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In an editorial in the Houston Chronicle, the Houston Program Director for the Texas Campaign for the Environment wrote the new recycling contract for the Bayou City would be a workable long-term solution to reducing the amounts of waste sent to the city’s landfills.

Rosanne Barone explained she agrees with Houston Mayor Sylvester Turner’s assessment of how the contract could be a “win for Houstonians and the environment.”

Under the 20-year contract with Spanish waste disposal company FCC, which is scheduled to go into effect during 2019, the firm will be permitted to pick up materials from the green recycling bins used by Houston residents citywide.

The new contract and program will also allow residents to put glass containers and plastic grocery store bags into their recycling bins, as the company is reportedly building a new recycling plant and looking to employ up to 140 workers.

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Barone further said she believes recycling is “something we have to do as we work towards to a more equitable city,” calling on expansion of Houston’s recycling program to reach a wider constituency:

“The new contract is both a tangible and symbolic commitment to the simple improvements that support a cleaner environment, while increasing our revenue and making the city more efficient. … Recycling access remains a basic service for those of us who live in houses, so why not for those who live in multifamily buildings, 40 percent of Houston’s population? Not only should we have recycling wherever we live, but also where we work and go to school.”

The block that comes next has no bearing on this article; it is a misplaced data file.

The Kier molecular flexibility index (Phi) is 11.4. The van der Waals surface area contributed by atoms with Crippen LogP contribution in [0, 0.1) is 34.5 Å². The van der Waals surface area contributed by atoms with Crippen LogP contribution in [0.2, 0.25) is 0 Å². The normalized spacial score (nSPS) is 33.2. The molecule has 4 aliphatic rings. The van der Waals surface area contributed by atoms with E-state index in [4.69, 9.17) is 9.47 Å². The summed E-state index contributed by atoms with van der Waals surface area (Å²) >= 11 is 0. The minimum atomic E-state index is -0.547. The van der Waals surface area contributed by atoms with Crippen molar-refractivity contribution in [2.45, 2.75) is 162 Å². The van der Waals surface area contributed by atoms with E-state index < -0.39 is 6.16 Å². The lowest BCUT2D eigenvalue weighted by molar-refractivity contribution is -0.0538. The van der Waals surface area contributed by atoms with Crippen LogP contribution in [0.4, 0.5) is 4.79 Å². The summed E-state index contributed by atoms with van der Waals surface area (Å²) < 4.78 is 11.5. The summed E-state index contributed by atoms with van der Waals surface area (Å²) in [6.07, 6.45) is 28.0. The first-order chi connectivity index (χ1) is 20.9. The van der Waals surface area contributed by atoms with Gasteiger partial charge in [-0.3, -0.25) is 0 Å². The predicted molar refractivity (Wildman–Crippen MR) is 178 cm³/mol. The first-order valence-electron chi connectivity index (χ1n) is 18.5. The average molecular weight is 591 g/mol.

RELATED: Fire Started at Recycling Plant When Workers Didn’t Use Enough Water

Despite the potential upsides provided by the FCC contract, the final decision did not come without its controversy:

For one, Mayor Turner initially awarded the contract to FCC in June, replacing Houston-based Waste Management; however, City Council members called for the bids to be reopened after questions arose about the selection process.

Additionally, George Gitschel, founder of the recycling firm EcoHub, filed a lawsuit against the city in August, which claimed the city excluded his firm from the bidding process.

Environmentalists say Houston’s new recycling contract is good for the city, but success won’t come easy AP Photo/Rich Pedroncelli